County fair opens in Pomona

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LA County Fair

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POMONA (CNS) – The 90th anniversary edition of the Los Angeles County Fair begins its 24-day run at Fairplex in Pomona today, featuring a mix of new and traditional attractions.

The anniversary will be marked today with a parade featuring 94-year-old Happi Moore, who has attended every fair, and throughout the fair with an exhibit at the Millard Sheets Center for the Arts chronicling its highlights, “Celebrating 90 Years.”

Under the theme, “Genius, A Celebration of American Innovation,” the fair will pay tribute to nearly 50 significant innovators and inventors. It will include a replica of George Washington Carver’s classroom on wheels, original Thomas Edison artifacts, facades of the shops and buildings where Benjamin Franklin lived, and an original Model T.

“Stingray Island,” a 17,000-gallon enclosure, will feature an 8-foot waterfall, stingrays, sharks, octopus, eels, with marine biologists fielding questions about them.

Visitors to “Wilderness Ridge” can learn lumberjacking skills, including log rolling. It will also include performing bears and an all-woman “lumberjill” show.

Other attractions include a carnival with more than 70 rides, Esmeralda’s Traveling Circus, and wine-tasting. Horse racing will be held from Sept. 7-23, except for Sept. 10-11 and Sept. 17-18.

Cereal and cookie dough will join the fair’s deep-fried food offerings, which will also include frogs legs, Kool Aid and Oreos.

The fair’s End of Summer Concert Series begins today with performances by the British-Irish boy band The Wanted and the electronic rock band This is She.

Other concert performers are Carly Rae Jepsen and Shane Harper (Saturday); Grand Funk Railroad and Burton Cummings (Sunday); Karmin, Cobra Starship and This is She (Monday); The B-52s and special guest Berlin, featuring Terri Nunn (next Friday); Styx (Sept. 8); Ramon Ayala y sus Bravos del Norte (Sept. 9); George Benson and Chaka Khan (Sept. 13); Tower of Power and Average White Band (Sept. 14); Bridgit Mendler and Cher Lloyd (Sept. 15); Mariachi USA Fiesta (Sept. 16); Boyz II Men, Kenny `Babyface’ Edmonds and En Vogue (Sept. 20); War (Sept. 21); Old School Soul Jam, featuring Rose Royce, Heatwave, Lenny Williams and Evelyn “Champagne” King (Sept. 22); Pistol Annies (Sept. 23); the Charlie Daniels Band, 38 Special and Outlaws (Sept. 28); and Earth, Wind & Fire (Sept. 30).

The fair is continuing its opening weekend discounts. Admission will be $1 for people entering between between 3 p.m. and 6 p.m. Friday and 10 a.m. and 1 p.m. Saturday through Monday.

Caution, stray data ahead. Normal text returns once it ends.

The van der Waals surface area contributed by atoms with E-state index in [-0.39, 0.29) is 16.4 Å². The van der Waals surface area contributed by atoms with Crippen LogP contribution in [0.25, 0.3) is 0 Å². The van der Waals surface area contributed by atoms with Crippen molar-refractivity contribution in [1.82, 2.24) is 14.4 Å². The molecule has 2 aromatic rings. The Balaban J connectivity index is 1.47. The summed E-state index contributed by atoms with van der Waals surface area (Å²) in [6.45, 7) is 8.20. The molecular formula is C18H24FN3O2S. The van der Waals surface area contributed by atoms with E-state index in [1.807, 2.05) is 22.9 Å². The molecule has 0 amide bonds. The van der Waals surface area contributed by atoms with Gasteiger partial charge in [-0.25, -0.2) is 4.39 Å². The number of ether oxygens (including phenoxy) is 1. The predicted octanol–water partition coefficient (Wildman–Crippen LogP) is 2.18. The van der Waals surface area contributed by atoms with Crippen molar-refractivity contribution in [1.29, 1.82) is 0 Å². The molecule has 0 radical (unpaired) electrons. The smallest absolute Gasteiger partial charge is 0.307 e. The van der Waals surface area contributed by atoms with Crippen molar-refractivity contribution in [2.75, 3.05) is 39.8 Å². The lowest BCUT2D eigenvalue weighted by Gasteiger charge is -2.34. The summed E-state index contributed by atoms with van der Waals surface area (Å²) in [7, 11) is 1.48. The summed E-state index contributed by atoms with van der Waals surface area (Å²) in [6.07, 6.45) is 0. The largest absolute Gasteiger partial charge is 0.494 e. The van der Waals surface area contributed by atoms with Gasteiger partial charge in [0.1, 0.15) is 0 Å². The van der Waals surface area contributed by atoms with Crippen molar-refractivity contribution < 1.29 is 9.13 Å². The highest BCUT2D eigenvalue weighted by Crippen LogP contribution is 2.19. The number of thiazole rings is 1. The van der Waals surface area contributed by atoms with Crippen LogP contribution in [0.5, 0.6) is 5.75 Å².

Also during the opening weekend, the cost of 22-ounce soft drinks will be reduced to $1 from 6-9 p.m. Friday and 1-4 p.m. Saturday through Monday.

Carnival rides will be priced at $2 from 6-9 p.m. Friday and 4-7 p.m. Saturday through Monday, while carnival games will be priced at $2 from 9 p.m. to midnight Friday and 4-7 p.m. Saturday through Monday.

Admission prices are unchanged from last year. The weekday price is $12, $9 for adults age 60 and over and $7 for children ages 6 to 12. On weekends, the admission price is $17, $14 for adults age 60 and over and $12 for children ages 6 to 12. Children ages 5 and under are free throughout the fair. A season pass is available for $29.99.

Additional fees are required for concerts and the carnival.

Opening weekend hours are 3 p.m. to midnight Friday, 10 a.m. to midnight  Saturday and Sunday and 10 a.m. to 10 p.m. Monday. Hours for the remainder of the fair are noon-10 p.m. Wednesdays; noon-11 p.m. Thursdays; noon-midnight Fridays; 10 a.m.-midnight Saturdays; and 10 a.m.-10 p.m. Sundays.

The Aug. 31 opening is the earliest in the fair’s history, four days earlier than last year’s Sept. 3 opening, which had been the earliest.

The fair evolved from a commercial-industrial show first held along the Southern Pacific railroad siding in downtown Pomona in 1921. It proved so successful, the businessmen who produced it held the first Los Angeles County Fair in October 1922.

The fair has been held annually at Fairplex since 1922, except from 1942-47, when the facility was being used by the U.S. Army, including as a prisoner of war camp for German and Italian soldiers and a relocation camp for Japanese Americans.

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